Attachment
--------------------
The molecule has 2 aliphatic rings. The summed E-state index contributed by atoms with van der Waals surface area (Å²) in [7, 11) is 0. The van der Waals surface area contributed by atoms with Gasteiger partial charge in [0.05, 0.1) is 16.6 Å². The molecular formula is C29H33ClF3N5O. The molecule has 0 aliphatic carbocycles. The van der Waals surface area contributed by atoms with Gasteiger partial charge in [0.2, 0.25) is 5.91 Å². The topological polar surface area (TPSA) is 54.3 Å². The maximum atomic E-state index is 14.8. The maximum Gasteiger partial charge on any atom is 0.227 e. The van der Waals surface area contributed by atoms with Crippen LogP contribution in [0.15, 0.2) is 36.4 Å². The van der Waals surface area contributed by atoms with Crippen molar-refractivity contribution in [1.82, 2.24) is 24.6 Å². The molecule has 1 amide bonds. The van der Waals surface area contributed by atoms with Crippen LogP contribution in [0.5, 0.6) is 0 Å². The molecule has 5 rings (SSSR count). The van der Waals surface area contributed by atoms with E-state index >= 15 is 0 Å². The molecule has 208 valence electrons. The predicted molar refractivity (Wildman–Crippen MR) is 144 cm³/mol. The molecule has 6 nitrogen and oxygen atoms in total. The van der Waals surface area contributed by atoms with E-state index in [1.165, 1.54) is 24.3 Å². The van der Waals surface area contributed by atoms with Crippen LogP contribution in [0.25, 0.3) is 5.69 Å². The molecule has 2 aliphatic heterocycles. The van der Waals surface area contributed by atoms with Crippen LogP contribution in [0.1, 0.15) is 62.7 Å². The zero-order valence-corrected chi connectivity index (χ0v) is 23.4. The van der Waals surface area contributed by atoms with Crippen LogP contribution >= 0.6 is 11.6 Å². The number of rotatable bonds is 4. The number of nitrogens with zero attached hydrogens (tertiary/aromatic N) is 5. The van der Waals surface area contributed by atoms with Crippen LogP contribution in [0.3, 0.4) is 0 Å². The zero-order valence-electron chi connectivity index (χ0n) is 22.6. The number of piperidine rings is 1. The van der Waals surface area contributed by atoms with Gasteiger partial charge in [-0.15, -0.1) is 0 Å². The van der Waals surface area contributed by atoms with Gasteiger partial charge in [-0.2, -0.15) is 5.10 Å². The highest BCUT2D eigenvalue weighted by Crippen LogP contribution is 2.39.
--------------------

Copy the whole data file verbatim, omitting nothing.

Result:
The molecule has 2 aliphatic rings. The summed E-state index contributed by atoms with van der Waals surface area (Å²) in [7, 11) is 0. The van der Waals surface area contributed by atoms with Gasteiger partial charge in [0.05, 0.1) is 16.6 Å². The molecular formula is C29H33ClF3N5O. The molecule has 0 aliphatic carbocycles. The van der Waals surface area contributed by atoms with Gasteiger partial charge in [0.2, 0.25) is 5.91 Å². The topological polar surface area (TPSA) is 54.3 Å². The maximum atomic E-state index is 14.8. The maximum Gasteiger partial charge on any atom is 0.227 e. The van der Waals surface area contributed by atoms with Crippen LogP contribution in [0.15, 0.2) is 36.4 Å². The van der Waals surface area contributed by atoms with Crippen molar-refractivity contribution in [1.82, 2.24) is 24.6 Å². The molecule has 1 amide bonds. The van der Waals surface area contributed by atoms with Crippen LogP contribution in [0.5, 0.6) is 0 Å². The molecule has 5 rings (SSSR count). The van der Waals surface area contributed by atoms with E-state index >= 15 is 0 Å². The molecule has 208 valence electrons. The predicted molar refractivity (Wildman–Crippen MR) is 144 cm³/mol. The molecule has 6 nitrogen and oxygen atoms in total. The van der Waals surface area contributed by atoms with E-state index in [1.165, 1.54) is 24.3 Å². The van der Waals surface area contributed by atoms with Crippen LogP contribution in [0.25, 0.3) is 5.69 Å². The molecule has 2 aliphatic heterocycles. The van der Waals surface area contributed by atoms with Crippen LogP contribution in [0.1, 0.15) is 62.7 Å². The zero-order valence-corrected chi connectivity index (χ0v) is 23.4. The van der Waals surface area contributed by atoms with Crippen LogP contribution >= 0.6 is 11.6 Å². The number of rotatable bonds is 4. The number of nitrogens with zero attached hydrogens (tertiary/aromatic N) is 5. The van der Waals surface area contributed by atoms with Crippen LogP contribution in [0.3, 0.4) is 0 Å². The zero-order valence-electron chi connectivity index (χ0n) is 22.6. The number of piperidine rings is 1. The van der Waals surface area contributed by atoms with Gasteiger partial charge in [-0.15, -0.1) is 0 Å². The van der Waals surface area contributed by atoms with Gasteiger partial charge in [-0.2, -0.15) is 5.10 Å². The highest BCUT2D eigenvalue weighted by Crippen LogP contribution is 2.39.